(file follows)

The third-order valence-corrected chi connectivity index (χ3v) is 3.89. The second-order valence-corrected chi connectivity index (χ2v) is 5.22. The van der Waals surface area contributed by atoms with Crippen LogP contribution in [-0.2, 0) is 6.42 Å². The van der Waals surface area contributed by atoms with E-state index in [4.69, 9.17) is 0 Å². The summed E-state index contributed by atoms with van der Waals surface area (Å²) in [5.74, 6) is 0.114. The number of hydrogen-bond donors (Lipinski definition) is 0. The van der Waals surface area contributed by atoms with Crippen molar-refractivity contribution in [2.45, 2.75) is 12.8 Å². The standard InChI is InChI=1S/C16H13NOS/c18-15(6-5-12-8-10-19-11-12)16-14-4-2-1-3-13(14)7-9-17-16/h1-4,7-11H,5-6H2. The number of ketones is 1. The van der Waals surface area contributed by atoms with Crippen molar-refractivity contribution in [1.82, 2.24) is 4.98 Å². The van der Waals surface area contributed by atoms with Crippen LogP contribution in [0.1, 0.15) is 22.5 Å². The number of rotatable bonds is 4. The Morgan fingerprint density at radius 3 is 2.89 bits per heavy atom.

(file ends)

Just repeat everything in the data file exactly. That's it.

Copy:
The third-order valence-corrected chi connectivity index (χ3v) is 3.89. The second-order valence-corrected chi connectivity index (χ2v) is 5.22. The van der Waals surface area contributed by atoms with Crippen LogP contribution in [-0.2, 0) is 6.42 Å². The van der Waals surface area contributed by atoms with E-state index in [4.69, 9.17) is 0 Å². The summed E-state index contributed by atoms with van der Waals surface area (Å²) in [5.74, 6) is 0.114. The number of hydrogen-bond donors (Lipinski definition) is 0. The van der Waals surface area contributed by atoms with Crippen molar-refractivity contribution in [2.45, 2.75) is 12.8 Å². The standard InChI is InChI=1S/C16H13NOS/c18-15(6-5-12-8-10-19-11-12)16-14-4-2-1-3-13(14)7-9-17-16/h1-4,7-11H,5-6H2. The number of ketones is 1. The van der Waals surface area contributed by atoms with Crippen molar-refractivity contribution in [1.82, 2.24) is 4.98 Å². The van der Waals surface area contributed by atoms with Crippen LogP contribution in [0.1, 0.15) is 22.5 Å². The number of rotatable bonds is 4. The Morgan fingerprint density at radius 3 is 2.89 bits per heavy atom.